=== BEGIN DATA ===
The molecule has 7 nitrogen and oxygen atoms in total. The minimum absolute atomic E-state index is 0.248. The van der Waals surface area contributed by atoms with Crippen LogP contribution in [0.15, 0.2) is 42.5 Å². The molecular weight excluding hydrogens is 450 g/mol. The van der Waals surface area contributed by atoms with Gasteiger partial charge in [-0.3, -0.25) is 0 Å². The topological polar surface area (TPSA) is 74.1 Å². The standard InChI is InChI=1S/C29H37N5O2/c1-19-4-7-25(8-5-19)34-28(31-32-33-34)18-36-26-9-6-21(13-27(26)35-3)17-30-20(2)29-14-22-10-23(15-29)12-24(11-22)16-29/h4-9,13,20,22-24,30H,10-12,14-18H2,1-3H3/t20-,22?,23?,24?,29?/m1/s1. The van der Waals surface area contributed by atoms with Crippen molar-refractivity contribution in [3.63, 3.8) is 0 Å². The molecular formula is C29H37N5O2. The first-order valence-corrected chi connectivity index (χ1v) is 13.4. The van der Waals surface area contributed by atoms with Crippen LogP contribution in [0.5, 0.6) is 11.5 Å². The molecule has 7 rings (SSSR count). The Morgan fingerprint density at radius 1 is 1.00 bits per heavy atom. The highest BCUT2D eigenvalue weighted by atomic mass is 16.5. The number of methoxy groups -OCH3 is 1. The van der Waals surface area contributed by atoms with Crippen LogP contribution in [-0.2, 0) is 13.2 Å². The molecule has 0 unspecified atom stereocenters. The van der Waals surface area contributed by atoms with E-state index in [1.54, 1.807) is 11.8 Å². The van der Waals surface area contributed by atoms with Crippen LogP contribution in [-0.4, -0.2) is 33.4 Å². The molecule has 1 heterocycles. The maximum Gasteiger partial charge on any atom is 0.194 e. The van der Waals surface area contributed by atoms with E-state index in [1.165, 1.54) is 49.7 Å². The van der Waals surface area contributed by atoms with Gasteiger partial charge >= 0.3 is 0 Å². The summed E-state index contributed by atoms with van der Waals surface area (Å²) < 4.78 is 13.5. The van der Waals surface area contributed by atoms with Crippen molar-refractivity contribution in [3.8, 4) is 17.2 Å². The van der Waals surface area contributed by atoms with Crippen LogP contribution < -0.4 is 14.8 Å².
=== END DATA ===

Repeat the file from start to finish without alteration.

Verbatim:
The molecule has 7 nitrogen and oxygen atoms in total. The minimum absolute atomic E-state index is 0.248. The van der Waals surface area contributed by atoms with Crippen LogP contribution in [0.15, 0.2) is 42.5 Å². The molecular weight excluding hydrogens is 450 g/mol. The van der Waals surface area contributed by atoms with Gasteiger partial charge in [-0.3, -0.25) is 0 Å². The topological polar surface area (TPSA) is 74.1 Å². The standard InChI is InChI=1S/C29H37N5O2/c1-19-4-7-25(8-5-19)34-28(31-32-33-34)18-36-26-9-6-21(13-27(26)35-3)17-30-20(2)29-14-22-10-23(15-29)12-24(11-22)16-29/h4-9,13,20,22-24,30H,10-12,14-18H2,1-3H3/t20-,22?,23?,24?,29?/m1/s1. The van der Waals surface area contributed by atoms with Crippen molar-refractivity contribution in [3.63, 3.8) is 0 Å². The molecular formula is C29H37N5O2. The first-order valence-corrected chi connectivity index (χ1v) is 13.4. The van der Waals surface area contributed by atoms with Crippen LogP contribution in [0.5, 0.6) is 11.5 Å². The molecule has 7 rings (SSSR count). The Morgan fingerprint density at radius 1 is 1.00 bits per heavy atom. The highest BCUT2D eigenvalue weighted by atomic mass is 16.5. The number of methoxy groups -OCH3 is 1. The van der Waals surface area contributed by atoms with Crippen LogP contribution in [-0.2, 0) is 13.2 Å². The molecule has 0 unspecified atom stereocenters. The van der Waals surface area contributed by atoms with E-state index in [1.54, 1.807) is 11.8 Å². The van der Waals surface area contributed by atoms with Crippen LogP contribution in [-0.4, -0.2) is 33.4 Å². The molecule has 1 heterocycles. The maximum Gasteiger partial charge on any atom is 0.194 e. The van der Waals surface area contributed by atoms with E-state index in [1.165, 1.54) is 49.7 Å². The van der Waals surface area contributed by atoms with Gasteiger partial charge >= 0.3 is 0 Å². The summed E-state index contributed by atoms with van der Waals surface area (Å²) < 4.78 is 13.5. The van der Waals surface area contributed by atoms with Crippen molar-refractivity contribution in [3.8, 4) is 17.2 Å². The van der Waals surface area contributed by atoms with Crippen LogP contribution < -0.4 is 14.8 Å².